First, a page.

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He turned his rugged, weather-beaten face to me and said, “Garambullo, five-point cactus, not six point, five point, you understand, Lady? Boy hurts when he pees. You put heart in water, wait twenty-four hours, drink whole gallon, no more hurt when you pee. You understand? You have sick stomach, I cut you piece of my Mesquite tree, boil it in water, make you better. Make cancer better, too.”

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Five point       Six point

I assured him I did. What I understood best was that I had just met the Mexican curandero, or village healer, that I had written about in my book many years before. My character is no longer fictitious to me. He is a real person in an outrageous place called Coco’s corner.

The two young men paid for their beers and left Coco’s happily smiling, clutching their gallon jug.

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Coco tells you that for the price of one beer, you can camp for free. He proudly announces that he has never charged anyone to stay the night. Before he goes to bed, he arrives unexpectedly on his ATV and visits you to say good-night. He offers you one of his little campers ‘because they are more comfortable than what you have’ and he asks if you need power.

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He lets you know that he is going to run his generator for one hour because he watches ‘a half movie a night’and then he motors the fifty feet home and parks his ATV where his customers will sit in the morning. Exactly one hour later, the generator is silent and all lights are out. All is well and tomorrow is another day.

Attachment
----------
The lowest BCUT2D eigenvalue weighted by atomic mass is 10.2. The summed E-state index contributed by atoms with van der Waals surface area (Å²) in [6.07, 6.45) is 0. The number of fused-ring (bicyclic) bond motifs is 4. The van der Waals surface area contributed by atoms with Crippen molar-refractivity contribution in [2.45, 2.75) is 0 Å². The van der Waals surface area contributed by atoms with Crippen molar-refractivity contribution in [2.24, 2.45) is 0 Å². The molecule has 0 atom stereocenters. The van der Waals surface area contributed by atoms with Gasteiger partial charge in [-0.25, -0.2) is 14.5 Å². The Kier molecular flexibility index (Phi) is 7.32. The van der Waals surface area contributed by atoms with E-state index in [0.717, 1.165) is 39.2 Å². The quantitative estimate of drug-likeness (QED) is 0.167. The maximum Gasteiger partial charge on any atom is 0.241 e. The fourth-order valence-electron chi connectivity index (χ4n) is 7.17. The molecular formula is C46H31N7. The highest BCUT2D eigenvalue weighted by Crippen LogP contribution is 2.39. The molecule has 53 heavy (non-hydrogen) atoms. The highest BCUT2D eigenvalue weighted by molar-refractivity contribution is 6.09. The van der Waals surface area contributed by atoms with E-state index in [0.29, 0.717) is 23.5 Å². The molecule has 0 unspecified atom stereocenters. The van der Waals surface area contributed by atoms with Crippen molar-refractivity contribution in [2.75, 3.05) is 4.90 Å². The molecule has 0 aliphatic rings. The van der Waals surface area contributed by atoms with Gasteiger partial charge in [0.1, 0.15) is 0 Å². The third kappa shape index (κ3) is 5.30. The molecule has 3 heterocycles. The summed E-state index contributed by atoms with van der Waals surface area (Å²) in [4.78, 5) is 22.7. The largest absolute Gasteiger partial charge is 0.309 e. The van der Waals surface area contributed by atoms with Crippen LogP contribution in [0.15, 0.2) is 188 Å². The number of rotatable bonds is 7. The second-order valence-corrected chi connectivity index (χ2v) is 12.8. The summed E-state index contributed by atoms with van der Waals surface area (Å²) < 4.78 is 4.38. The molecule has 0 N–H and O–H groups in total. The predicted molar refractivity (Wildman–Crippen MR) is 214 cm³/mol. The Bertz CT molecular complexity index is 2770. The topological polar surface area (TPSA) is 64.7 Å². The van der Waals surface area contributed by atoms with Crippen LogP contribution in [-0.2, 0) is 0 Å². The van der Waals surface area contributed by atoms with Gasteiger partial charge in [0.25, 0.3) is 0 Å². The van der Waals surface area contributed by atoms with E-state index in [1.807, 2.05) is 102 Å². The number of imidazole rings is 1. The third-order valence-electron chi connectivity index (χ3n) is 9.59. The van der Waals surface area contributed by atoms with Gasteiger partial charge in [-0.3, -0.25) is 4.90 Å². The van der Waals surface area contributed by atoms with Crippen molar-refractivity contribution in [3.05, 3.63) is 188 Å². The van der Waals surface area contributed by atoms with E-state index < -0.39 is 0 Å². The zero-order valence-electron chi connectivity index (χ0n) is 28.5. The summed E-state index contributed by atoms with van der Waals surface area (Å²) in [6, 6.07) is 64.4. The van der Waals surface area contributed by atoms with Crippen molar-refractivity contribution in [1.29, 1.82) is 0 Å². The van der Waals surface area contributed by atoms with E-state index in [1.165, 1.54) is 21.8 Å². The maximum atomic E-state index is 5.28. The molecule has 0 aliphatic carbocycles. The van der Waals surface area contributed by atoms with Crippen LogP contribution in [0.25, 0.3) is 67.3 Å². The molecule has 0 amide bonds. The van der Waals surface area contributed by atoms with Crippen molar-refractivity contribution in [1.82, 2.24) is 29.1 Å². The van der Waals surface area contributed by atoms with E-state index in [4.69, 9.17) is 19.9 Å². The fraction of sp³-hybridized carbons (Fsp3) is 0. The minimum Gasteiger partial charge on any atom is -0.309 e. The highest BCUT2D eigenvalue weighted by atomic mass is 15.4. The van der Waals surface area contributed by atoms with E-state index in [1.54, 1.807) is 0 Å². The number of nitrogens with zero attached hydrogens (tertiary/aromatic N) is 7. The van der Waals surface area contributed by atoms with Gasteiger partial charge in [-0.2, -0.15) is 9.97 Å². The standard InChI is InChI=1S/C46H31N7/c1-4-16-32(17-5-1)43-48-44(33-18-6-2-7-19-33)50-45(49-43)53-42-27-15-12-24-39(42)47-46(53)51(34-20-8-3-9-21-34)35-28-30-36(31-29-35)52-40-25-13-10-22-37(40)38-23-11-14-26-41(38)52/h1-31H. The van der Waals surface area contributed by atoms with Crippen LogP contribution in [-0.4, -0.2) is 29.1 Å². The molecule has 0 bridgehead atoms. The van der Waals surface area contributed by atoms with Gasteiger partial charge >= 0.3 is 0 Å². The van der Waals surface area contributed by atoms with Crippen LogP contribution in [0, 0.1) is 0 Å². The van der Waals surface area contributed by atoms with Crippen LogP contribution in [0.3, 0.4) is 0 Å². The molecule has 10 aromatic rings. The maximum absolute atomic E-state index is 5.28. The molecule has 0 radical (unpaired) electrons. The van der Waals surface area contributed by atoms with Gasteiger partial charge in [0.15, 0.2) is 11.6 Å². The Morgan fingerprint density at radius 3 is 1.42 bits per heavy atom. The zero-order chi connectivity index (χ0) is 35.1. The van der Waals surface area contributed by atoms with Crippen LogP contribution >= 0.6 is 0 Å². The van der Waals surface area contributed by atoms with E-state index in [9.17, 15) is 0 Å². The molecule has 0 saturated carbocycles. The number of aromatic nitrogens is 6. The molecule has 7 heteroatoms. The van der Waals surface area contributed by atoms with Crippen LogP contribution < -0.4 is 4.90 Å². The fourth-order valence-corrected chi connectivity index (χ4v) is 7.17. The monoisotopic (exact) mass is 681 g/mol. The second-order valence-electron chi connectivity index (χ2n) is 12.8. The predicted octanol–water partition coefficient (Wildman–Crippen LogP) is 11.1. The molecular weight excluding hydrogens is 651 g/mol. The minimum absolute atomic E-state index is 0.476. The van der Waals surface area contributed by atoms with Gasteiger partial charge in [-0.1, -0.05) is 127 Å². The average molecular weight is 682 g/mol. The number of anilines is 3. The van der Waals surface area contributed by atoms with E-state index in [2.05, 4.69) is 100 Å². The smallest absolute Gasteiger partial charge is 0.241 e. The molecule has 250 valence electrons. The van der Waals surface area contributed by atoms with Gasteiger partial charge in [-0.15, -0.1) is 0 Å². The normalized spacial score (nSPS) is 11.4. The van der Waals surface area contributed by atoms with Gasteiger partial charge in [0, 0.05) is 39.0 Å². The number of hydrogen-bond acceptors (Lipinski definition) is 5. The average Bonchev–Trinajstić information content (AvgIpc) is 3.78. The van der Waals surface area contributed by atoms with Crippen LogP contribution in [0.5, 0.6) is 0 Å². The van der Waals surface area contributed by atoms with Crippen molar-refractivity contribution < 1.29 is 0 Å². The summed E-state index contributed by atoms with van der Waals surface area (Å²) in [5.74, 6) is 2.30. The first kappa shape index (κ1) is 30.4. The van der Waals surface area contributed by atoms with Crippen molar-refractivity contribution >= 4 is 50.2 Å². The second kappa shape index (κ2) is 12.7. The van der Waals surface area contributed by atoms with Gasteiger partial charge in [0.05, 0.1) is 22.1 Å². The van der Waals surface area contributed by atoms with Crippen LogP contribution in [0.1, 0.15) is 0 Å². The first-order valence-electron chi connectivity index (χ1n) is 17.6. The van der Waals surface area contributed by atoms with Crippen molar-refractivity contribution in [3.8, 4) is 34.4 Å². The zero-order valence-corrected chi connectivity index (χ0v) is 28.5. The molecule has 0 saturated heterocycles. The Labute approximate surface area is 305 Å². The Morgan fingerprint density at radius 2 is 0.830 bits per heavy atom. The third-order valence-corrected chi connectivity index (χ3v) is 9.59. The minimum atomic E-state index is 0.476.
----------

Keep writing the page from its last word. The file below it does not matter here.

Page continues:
In the morning he offers you coffee and then, pointing to the corner in his makeshift kitchen, he commands, “Come back here!” As you obediently follow him, he whips his wheelchair around and shows you to his stove, upon which a teakettle is boiling water. He then moves toward a grocery-filled table and routes out the instant coffee, pushes himself away and tells you to make it yourself. It is obvious that he has done all of this before.

Once you settle at the table with your cup, he hands you a giant book. He has drawn a small picture of your vehicle on the next available line “and he hands you a pen. He insists that you write your information in the entire space he has allotted to you. Nothing less than full is acceptable. He has a completed book for each year he has been in business.

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Our little VW picture is really cute and our name, address and business card almost filled the whole space. He would not take his pen back until I filled the two remaining empty lines, declaring that I was nothing but trouble. He demanded to speak to Tony, waving his hand in disgust towards me.

As the sun rose in the early morning sky, Coco’s guests for the day started to arrive. Before 8:00 a.m., probably fifteen people had stopped by……international bicyclists, motorcyclists…who just dropped down from San Felipe to say hello….truck drivers, travelers trying the infamous road for the first time and a variety of other ‘just folks’.

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Tony missed most of the gaiety because Coco needed a new little light installed next to his bed and he thought Tony ‘was just the man to do it!’ Coco made this clear by demanding “YOU! Ca Mere, I need you,”while pointing at Tony to follow him.

His real name is Jorge Enrique Coral Sandes. He is 78 years old. He is a man of his own means. He is a man who threw another man off of his property who claimed to be the rightful owner. He is man who invited the authorities to be called because he had been on the land five years, paid his taxes to the Governor…of whom he had a picture of with his arm around him….and then introduced him to his middle finger. He is a man whose wife and two children walked away from him at age twenty-one and he never saw them again. He is a man who said good-bye to both of his legs. He is a man who sells a cold beer, for a fair price, to weary travelers who travel the desolate desert highway and then throws in a free campsite. He is a man amongst coyotes and a bunch of other things, but most of all, amongst his countless array of world-wide friends.